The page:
something extraordinary and, taking his courage in his hands, began to negotiate
with Eichmann, offering money, gold and diamonds in exchange for Jewish
After the war Kasztner relocated to Israel where, in 1952, he
became spokesman for the Ministry of Industry and Trade. In 1953, Malchiel
Grunwald, an amateur writer, published a pamphlet accusing Kasztner of having
collaborated with the Nazis.
This was based not only Kasztner’s
negotiations with Eichmann, but also on the fact that after the war he gave
character references to several SS officers, enabling them to temporarily avoid
prosecution for war crimes. The government sued Grunwald on Kastner’s behalf but
Judge Benjamin Halevi was inclined to believe that Kasztner had sold his soul to
the devil. In the aftermath, Kasztner resigned from the ministry and became a
recluse. His wife went into a deep depression and his daughter suffered not only
emotionally from the barbs of her schoolmates but also the physical pain of
having stones thrown at her.
In March 1957, Kasztner was shot outside his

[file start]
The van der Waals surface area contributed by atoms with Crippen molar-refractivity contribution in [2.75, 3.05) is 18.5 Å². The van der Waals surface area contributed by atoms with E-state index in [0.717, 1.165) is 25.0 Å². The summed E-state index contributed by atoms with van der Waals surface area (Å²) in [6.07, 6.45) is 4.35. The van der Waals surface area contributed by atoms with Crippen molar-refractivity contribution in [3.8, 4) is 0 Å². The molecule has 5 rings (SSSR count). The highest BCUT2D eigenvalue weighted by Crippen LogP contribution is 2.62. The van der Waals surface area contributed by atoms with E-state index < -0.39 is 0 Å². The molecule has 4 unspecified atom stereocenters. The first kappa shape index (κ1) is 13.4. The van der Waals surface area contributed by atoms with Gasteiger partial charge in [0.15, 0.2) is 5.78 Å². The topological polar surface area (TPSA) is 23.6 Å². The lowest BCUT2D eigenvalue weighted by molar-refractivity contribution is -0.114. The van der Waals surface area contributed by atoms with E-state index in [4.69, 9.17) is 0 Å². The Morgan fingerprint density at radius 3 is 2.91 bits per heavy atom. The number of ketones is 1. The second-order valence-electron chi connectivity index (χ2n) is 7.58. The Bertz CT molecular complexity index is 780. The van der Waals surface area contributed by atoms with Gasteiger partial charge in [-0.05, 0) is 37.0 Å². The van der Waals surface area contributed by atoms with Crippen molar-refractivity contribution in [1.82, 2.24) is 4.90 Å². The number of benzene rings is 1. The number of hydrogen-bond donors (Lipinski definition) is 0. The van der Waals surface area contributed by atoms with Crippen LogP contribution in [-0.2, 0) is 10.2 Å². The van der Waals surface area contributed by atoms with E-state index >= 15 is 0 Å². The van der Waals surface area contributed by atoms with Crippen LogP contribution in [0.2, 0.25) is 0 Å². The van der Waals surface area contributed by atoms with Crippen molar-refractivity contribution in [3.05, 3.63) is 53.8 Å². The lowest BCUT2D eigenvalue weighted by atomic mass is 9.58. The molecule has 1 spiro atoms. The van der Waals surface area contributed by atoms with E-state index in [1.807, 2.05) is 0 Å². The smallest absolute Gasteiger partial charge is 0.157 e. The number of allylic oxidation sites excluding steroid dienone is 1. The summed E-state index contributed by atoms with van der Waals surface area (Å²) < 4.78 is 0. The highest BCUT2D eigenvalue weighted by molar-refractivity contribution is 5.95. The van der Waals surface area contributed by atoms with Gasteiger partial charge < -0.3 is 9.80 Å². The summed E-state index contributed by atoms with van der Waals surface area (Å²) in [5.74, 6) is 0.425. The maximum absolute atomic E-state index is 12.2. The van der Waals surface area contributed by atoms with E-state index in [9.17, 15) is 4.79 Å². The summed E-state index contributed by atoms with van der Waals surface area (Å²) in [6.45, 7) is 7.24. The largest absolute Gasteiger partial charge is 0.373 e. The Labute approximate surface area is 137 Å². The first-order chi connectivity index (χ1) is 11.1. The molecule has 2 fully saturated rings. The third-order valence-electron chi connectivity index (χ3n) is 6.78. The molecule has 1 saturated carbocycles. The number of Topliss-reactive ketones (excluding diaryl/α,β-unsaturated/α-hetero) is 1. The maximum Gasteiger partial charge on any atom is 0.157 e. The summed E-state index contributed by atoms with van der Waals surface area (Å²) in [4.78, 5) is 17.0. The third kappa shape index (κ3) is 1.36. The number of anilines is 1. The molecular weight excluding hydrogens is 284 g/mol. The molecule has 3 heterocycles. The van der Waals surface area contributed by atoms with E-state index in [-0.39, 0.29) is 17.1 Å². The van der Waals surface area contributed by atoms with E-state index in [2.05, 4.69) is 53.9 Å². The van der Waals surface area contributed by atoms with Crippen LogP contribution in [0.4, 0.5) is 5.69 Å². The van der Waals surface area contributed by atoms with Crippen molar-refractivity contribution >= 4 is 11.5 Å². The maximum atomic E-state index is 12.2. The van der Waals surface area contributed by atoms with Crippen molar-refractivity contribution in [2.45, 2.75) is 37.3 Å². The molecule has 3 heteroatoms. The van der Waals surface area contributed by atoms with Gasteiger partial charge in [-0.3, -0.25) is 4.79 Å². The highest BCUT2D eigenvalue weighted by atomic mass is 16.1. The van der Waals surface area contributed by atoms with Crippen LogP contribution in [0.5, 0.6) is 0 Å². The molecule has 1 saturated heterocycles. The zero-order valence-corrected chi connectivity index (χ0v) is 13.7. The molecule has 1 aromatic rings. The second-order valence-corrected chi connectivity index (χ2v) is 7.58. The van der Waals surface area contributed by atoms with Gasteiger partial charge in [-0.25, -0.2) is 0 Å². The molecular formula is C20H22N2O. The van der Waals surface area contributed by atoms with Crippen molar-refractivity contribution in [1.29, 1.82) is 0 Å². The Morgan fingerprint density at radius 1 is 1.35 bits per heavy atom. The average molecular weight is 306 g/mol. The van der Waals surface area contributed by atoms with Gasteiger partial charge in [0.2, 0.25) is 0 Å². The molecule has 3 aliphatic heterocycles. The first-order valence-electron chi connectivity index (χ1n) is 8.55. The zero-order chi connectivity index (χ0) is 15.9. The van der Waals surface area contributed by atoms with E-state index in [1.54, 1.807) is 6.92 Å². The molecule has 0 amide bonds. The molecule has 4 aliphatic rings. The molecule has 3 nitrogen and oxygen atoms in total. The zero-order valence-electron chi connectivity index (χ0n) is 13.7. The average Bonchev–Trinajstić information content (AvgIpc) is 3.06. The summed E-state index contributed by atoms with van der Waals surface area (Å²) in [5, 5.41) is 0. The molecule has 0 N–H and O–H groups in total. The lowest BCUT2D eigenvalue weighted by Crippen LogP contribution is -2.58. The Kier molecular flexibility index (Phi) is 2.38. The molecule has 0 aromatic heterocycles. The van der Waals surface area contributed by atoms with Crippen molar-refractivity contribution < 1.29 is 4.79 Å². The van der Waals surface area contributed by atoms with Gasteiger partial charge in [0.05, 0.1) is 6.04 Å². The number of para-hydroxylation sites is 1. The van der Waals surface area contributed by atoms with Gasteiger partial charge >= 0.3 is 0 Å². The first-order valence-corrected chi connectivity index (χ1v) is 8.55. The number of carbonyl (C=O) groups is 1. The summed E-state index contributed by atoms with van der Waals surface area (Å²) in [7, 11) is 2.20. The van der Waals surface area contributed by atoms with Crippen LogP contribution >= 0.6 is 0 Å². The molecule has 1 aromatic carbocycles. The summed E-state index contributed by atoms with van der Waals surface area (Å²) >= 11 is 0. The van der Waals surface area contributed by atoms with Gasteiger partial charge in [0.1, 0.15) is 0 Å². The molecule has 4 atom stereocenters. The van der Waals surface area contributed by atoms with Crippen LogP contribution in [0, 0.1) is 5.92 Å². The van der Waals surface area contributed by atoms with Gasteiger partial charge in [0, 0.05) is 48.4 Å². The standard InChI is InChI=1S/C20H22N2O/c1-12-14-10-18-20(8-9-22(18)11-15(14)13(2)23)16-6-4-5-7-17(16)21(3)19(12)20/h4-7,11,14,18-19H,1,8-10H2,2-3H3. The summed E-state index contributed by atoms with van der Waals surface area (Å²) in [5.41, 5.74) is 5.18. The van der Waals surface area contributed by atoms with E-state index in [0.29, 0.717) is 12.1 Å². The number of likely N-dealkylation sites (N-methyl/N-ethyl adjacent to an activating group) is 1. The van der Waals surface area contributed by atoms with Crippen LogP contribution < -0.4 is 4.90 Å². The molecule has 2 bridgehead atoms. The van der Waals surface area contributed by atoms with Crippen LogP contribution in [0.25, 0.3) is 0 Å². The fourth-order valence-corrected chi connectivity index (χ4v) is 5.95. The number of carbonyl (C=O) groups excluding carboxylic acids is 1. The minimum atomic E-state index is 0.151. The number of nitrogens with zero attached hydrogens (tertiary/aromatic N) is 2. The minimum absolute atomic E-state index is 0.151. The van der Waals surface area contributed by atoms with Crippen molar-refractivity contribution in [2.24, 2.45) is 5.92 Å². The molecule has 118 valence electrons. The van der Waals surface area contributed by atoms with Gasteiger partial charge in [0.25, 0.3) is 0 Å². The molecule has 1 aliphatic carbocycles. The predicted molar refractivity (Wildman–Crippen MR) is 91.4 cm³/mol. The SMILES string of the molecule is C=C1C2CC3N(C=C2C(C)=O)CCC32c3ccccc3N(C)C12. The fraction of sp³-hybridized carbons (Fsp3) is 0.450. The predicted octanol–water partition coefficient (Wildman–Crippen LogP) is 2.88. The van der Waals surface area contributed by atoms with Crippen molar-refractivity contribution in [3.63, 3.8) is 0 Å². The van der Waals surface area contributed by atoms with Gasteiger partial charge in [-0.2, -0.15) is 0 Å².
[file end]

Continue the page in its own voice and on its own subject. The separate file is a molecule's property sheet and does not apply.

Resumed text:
home in Tel Aviv by Ze’ev Eckstein, who had been a member of Lehi before the
establishment of the state. Kasztner, who died of his wounds 12 days later was
exonerated by the Supreme Court the next year.
Film director Gaylen Ross
was fascinated by the a story and decided to make it into a documentary, which
she called Killing Kasztner. She spent eight years researching and filming,
interviewing survivors, historians, journalists and Kasztner’s
What most people held against him was not so much the fact
that he negotiated with the enemy but that he failed to warn those in danger of
being deported to Auschwitz of what awaited them there. The film will be
screened on Friday morning, February 17, in the auditorium of the Cohen-Porter
building on the Tel Aviv University campus.
Proceeds from ticket sales
will be dedicated to the scholarship fund of the English Speaking Friends of
TAU. Kasztner’s daughter Zsuzsi, who continues to defend his reputation, will
address the audience prior to the screening.
■ LONGTIME SUPPORTER of the
Hebrew University Daniel Jacobson has established a NIS 1 million scholarship
fund for outstanding students of Hebrew literature who do not have the funds to
pay for their university tuition. A Tel Aviv based lawyer, Jacobson has been
involved with the Hebrew University for decades and is both an honorary fellow